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VOL. 125 | NO. 56 | Tuesday, March 23, 2010

NAHB Economist Touts Homebuilding’s Reach

By Eric Smith

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Elliot Eisenberg, chief economist for the National Association of Home Builders, said he was instructed to make sure last week’s speech to local builders, real estate agents and elected officials was “fun” – never an easy task when discussing today’s housing market.

“I’m going to have to lie from time to time,” he said, eliciting laughter from the crowd.

Eisenberg, in town courtesy of the Memphis Area Home Builders Association, spent an hour detailing the economic impact homebuilding in Shelby County has on the metropolitan area.

He used the latest data from NAHB’s housing policy department, which recently released an assessment of the income, jobs and taxes generated from local homebuilding activity in 2006 and 2008.

In Eisenberg’s words, the “economy fell off a cliff” a year and a half ago, wreaking havoc on the homebuilding industry.

Shelby County builders filed just 529 new home permits last year, a 43.7 percent decline from 940 permits in 2008 and a staggering 80 percent decline from 2,643 permits in 2007, according to the latest data from real estate information company Chandler Reports, www.chandlerreports.com.

Eisenberg’s speech centered on an NAHB model that estimates the impact of single-family homebuilding.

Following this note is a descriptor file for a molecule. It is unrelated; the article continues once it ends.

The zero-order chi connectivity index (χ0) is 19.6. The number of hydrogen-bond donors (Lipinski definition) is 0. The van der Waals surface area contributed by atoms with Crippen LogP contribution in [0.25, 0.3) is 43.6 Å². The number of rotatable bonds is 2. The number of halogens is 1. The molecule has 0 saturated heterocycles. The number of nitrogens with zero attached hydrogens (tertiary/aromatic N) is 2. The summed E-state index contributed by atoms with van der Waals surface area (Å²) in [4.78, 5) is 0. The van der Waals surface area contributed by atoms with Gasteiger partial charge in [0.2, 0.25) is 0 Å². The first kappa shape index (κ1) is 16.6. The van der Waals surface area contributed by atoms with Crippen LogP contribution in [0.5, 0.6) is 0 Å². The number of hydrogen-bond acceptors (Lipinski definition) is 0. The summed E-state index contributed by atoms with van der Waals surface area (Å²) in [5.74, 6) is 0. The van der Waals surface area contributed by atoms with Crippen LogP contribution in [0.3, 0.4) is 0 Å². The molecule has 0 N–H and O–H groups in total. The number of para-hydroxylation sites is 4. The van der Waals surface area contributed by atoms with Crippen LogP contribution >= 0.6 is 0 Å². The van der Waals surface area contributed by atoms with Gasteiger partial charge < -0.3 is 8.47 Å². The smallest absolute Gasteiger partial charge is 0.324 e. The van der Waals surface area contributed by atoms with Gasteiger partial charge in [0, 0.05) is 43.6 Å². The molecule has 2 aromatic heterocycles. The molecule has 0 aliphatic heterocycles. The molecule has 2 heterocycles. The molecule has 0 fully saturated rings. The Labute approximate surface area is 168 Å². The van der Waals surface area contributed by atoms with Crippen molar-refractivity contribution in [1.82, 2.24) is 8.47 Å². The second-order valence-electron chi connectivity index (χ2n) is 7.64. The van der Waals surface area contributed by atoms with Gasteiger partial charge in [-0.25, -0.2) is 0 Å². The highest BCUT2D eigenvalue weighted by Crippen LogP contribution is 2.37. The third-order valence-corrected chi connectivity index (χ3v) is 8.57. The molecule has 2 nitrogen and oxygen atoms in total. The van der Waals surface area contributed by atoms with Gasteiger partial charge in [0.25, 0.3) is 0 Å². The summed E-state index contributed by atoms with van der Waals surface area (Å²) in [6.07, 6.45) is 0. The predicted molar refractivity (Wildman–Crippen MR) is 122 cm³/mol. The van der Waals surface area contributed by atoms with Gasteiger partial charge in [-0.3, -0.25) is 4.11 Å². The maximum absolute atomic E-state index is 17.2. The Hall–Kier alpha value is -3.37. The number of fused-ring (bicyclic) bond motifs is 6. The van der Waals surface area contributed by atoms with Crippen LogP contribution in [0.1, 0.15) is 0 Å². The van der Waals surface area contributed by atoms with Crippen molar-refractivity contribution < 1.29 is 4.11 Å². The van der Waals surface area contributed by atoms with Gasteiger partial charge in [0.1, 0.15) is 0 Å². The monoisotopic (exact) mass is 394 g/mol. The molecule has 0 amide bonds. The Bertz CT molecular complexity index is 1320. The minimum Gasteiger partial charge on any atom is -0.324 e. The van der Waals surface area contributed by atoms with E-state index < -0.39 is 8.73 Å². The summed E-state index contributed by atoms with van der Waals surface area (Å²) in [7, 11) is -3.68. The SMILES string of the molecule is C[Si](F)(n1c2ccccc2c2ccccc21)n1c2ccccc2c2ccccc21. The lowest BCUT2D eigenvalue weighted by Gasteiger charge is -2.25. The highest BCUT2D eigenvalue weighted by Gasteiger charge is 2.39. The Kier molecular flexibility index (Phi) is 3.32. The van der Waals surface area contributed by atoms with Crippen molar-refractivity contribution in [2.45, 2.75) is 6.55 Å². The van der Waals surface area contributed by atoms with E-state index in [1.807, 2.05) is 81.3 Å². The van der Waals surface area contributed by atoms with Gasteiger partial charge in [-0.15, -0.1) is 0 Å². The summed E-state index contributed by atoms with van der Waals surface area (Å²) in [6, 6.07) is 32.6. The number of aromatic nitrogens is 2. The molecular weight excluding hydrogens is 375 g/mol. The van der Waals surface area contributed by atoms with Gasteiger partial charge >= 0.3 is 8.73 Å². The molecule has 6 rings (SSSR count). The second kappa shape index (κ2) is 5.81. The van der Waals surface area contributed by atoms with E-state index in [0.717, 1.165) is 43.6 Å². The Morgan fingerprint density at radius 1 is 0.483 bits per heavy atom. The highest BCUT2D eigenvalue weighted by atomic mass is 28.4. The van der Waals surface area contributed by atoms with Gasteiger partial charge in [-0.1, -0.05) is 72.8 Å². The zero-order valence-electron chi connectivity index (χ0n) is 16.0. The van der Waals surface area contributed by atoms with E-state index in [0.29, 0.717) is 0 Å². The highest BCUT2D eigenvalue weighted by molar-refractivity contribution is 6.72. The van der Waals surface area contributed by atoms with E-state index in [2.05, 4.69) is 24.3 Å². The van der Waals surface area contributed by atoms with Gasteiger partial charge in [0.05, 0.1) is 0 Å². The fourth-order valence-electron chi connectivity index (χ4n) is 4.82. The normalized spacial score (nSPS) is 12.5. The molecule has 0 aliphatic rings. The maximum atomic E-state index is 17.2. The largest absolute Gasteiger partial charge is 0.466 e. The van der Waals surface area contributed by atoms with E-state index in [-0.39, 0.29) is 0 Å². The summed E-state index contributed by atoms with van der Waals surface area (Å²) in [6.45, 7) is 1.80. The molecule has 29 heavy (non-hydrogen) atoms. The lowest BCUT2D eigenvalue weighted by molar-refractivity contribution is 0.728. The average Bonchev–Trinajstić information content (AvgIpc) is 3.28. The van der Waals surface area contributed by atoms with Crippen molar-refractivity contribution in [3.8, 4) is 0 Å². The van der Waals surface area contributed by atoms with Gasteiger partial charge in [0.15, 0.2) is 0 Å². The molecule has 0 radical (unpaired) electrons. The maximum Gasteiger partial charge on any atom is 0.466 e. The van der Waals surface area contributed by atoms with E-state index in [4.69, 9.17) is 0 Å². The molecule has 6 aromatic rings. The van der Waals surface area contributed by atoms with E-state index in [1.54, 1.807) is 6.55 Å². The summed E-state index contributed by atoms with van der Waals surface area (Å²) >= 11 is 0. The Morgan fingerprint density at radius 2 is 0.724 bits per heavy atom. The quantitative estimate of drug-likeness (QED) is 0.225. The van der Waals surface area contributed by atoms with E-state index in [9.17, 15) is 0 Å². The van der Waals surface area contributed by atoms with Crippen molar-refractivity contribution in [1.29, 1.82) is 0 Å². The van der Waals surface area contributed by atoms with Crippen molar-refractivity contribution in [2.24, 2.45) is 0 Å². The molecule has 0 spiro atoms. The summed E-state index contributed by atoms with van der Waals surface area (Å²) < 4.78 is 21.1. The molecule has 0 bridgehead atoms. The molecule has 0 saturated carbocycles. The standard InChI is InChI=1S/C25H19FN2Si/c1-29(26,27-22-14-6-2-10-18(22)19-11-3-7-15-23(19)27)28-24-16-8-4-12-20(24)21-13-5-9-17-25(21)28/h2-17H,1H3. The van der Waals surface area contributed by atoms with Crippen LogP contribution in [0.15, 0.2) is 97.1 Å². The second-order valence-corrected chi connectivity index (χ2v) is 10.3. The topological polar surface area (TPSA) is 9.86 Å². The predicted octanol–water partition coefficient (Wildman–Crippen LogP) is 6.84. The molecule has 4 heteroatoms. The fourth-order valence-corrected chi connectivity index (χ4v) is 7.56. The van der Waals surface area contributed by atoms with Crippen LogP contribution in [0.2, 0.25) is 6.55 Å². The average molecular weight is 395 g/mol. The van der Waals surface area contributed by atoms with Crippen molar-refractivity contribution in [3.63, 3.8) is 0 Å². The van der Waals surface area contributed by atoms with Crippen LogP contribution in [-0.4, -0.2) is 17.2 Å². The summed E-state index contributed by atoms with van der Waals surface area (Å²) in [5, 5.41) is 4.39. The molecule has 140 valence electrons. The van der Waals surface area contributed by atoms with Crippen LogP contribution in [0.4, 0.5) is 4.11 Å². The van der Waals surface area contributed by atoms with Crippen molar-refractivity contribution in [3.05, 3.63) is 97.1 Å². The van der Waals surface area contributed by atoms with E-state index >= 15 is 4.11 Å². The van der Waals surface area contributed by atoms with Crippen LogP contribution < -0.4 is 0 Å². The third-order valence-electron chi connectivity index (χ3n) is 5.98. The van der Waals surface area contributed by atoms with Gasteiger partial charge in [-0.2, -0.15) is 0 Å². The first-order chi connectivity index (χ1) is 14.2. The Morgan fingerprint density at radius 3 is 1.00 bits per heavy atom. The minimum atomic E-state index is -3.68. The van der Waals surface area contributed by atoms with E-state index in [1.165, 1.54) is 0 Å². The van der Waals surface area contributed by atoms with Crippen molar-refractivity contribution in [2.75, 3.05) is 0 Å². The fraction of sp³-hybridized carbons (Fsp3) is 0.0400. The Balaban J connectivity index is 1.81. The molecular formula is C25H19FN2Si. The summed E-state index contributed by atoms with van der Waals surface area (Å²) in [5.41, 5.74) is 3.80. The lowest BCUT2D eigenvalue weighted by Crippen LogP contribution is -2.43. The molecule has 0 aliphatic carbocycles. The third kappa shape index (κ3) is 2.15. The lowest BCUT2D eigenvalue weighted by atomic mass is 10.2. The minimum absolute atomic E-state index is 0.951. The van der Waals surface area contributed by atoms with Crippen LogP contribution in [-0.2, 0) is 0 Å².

He looked specifically at Shelby County’s outstanding performance in 2006, a year that saw 4,259 starts, and 2008, a year that saw only 842 starts (using MAHBA data).

Eisenberg said the economic impact of single-family homebuilding can be spilt into three phases – construction, ripple effect and occupancy.

The construction phase includes the actual building of the home, from the immediate jobs it creates to the materials used to the taxes and fees generated.

The ripple-effect phase includes short-term benefits following the construction phase and includes the spending that results from a home being sold. That means everyone from the workers who benefited from their paychecks to the homeowners who must furnish their new residence.

And the last phase, the occupancy phase, includes the long-term impact of homeowners living in their homes and spending money on the properties for years afterward.

The 4,259 homes built in Shelby County in 2006 created a one-year economic impact of $839.9 million in local income, $100.1 million in local taxes and 13,011 local jobs, according to the NAHB model.

The annually recurring impacts were – and continue to be – $116.2 million in local income, $43.8 million in local taxes and 2,033 local jobs.

In contrast, the 842 homes built in Shelby County in 2008 created a one-year economic impact of $170 million in local income, $20.2 million in local taxes and 2,521 local jobs, according to the NAHB model.

The annually recurring impacts are $23.7 million in local income, $8.9 million in local taxes and 397 local jobs.

“When home construction is doing well for itself, it creates lots of other jobs in other sectors of the economy because of large effects of multipliers (e.g., suppliers),” Eisenberg said.

In 2006, the homebuilding industry accounted for about 9,000 jobs in the Memphis metropolitan area, ranging from general contractors to subcontractors to all the professional services (such as real estate attorneys) needed to get homes built.

If all homebuilding employees worked for a single company, that entity would have been second only to FedEx (more than 30,000) and ahead of numerous hospitals for the largest local work force.

While Eisenberg said these numbers don’t mean builders should start building right away, they do reveal the importance of single-family construction to the overall economy.

“We’re big,” he said. “Homebuilding is a very large sector of the economy. It does a lot to drive the health of the economy.”

PROPERTY SALES 0 291 21,272
MORTGAGES 0 160 16,194
BUILDING PERMITS 258 692 41,920
BANKRUPTCIES 1 117 6,579